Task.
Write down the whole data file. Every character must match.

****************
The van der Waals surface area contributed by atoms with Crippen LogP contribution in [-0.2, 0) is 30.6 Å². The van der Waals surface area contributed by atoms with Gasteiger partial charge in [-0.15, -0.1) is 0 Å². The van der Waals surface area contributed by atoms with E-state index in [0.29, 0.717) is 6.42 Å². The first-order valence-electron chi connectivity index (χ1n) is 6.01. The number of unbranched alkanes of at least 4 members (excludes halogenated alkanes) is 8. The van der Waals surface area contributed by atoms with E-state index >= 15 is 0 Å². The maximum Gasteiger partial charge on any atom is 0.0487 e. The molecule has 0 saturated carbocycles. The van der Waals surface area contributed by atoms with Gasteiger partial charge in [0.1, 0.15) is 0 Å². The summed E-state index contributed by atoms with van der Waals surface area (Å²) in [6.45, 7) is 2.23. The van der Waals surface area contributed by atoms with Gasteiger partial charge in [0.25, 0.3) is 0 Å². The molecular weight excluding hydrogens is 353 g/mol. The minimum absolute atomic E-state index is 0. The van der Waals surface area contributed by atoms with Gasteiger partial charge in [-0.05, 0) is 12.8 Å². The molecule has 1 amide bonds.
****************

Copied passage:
The van der Waals surface area contributed by atoms with Crippen LogP contribution in [-0.2, 0) is 30.6 Å². The van der Waals surface area contributed by atoms with Gasteiger partial charge in [-0.15, -0.1) is 0 Å². The van der Waals surface area contributed by atoms with E-state index in [0.29, 0.717) is 6.42 Å². The first-order valence-electron chi connectivity index (χ1n) is 6.01. The number of unbranched alkanes of at least 4 members (excludes halogenated alkanes) is 8. The van der Waals surface area contributed by atoms with E-state index >= 15 is 0 Å². The maximum Gasteiger partial charge on any atom is 0.0487 e. The molecule has 0 saturated carbocycles. The van der Waals surface area contributed by atoms with Gasteiger partial charge in [0.1, 0.15) is 0 Å². The summed E-state index contributed by atoms with van der Waals surface area (Å²) in [6.45, 7) is 2.23. The van der Waals surface area contributed by atoms with Gasteiger partial charge in [0.25, 0.3) is 0 Å². The molecular weight excluding hydrogens is 353 g/mol. The minimum absolute atomic E-state index is 0. The van der Waals surface area contributed by atoms with Gasteiger partial charge in [-0.05, 0) is 12.8 Å². The molecule has 1 amide bonds.